Umbrella insurance is designed to make sure you never find yourself losing a lawsuit for a sum greater than what your existing homeowner’s, renter’s policies and auto coverage will pay. It may also cover certain liability claims that your other policies may not, such as libel, slander, false imprisonment, malicious prosecution, wrongful entry, invasion of privacy. Umbrellas cover not just the policyholder, but also other members of a family or a business from injury to others or damage to their possessions, and you’re covered worldwide. When you require legal defense for a covered claim, an umbrella policy helps cover defense costs such as attorney’s fees and other expenses.
Basically, the more likely you are to be sued, the more strongly you should consider purchasing umbrella insurance. Personal liability risk factors include owning property, renting it out, employing household staff, owning a home with a pool, hosting large parties, being a well-known public figure and being the parent of a teenager. Limits range from $1 million and higher for clients meeting eligibility criteria.
Some examples of incidents where an umbrella policy could cover you if your homeowner’s or auto insurance wasn’t enough would include:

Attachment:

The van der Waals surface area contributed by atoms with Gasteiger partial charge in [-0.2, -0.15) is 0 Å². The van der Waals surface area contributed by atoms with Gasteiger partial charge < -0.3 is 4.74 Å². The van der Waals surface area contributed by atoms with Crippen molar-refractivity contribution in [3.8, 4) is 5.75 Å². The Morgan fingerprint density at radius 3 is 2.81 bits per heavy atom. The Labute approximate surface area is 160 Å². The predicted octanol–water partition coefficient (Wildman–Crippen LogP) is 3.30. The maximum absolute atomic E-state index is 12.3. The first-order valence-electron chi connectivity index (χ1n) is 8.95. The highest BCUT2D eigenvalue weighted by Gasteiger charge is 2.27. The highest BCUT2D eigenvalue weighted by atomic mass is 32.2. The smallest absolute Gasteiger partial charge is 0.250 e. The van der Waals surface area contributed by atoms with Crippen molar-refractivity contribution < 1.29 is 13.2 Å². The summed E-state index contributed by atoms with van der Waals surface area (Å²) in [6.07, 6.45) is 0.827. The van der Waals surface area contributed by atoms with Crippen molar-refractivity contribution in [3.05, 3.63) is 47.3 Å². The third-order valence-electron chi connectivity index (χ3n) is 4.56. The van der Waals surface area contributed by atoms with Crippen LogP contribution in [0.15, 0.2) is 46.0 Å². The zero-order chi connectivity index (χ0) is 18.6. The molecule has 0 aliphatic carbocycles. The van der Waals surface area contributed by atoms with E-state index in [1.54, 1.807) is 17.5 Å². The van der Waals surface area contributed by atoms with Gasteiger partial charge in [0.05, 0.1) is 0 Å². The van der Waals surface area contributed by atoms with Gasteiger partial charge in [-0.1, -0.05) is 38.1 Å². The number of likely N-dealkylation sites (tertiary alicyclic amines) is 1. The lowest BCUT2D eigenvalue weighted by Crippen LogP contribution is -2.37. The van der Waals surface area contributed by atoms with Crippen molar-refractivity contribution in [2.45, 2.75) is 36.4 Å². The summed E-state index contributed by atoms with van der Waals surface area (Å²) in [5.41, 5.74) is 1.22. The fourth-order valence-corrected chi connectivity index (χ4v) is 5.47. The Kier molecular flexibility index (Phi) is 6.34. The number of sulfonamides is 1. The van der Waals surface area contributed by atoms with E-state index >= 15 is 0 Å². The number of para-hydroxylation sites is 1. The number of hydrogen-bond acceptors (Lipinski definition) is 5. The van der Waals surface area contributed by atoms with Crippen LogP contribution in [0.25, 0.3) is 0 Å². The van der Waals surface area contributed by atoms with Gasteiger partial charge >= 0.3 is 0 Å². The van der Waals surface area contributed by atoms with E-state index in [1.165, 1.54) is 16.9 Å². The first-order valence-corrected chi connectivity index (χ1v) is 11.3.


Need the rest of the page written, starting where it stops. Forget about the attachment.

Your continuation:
While umbrellas provide broad coverage, they do not cover damage to your own property. They also do not cover damage that you or a covered member caused on purpose, liability you agreed to assume under a contract you signed or liability related to war or armed conflicts. Personal umbrella policies do not cover liability incurred in business or professional activities; you’ll need commercial umbrella insurance for that. These work similarly to personal umbrella coverage in conjunction with your general liability coverage to cover medical expenses, lawsuits and judgments against your business that exceed your other policy coverages.
Historically, umbrella policies have been considered very affordable, and there have been lots of choices available. However, recent changes are turning the market upside down and making it harder to find coverage. Some major carriers have withdrawn from the personal lines market, including personal umbrella insurance. Other carriers have become more restrictive with older drivers, younger drivers and drivers with tickets or accidents, or stipulate underlying auto liability limits of $1 million, something that very few auto carriers currently offer. There are instances where carriers exclude “target” customers such as politicians, actors and athletes.
Even the most careful person with the best intentions can end up on the hook for a huge judgment from a personal liability lawsuit. If you recently received a large rate increase on your personal or commercial umbrella policy, it is important to take action right away to find an acceptable replacement policy so you do not have a lapse in coverage. Your agent can work with you to develop a customized “At Risk” worksheet to determine what level of coverage is appropriate for your needs.
By Ross Conner and Kym Cadman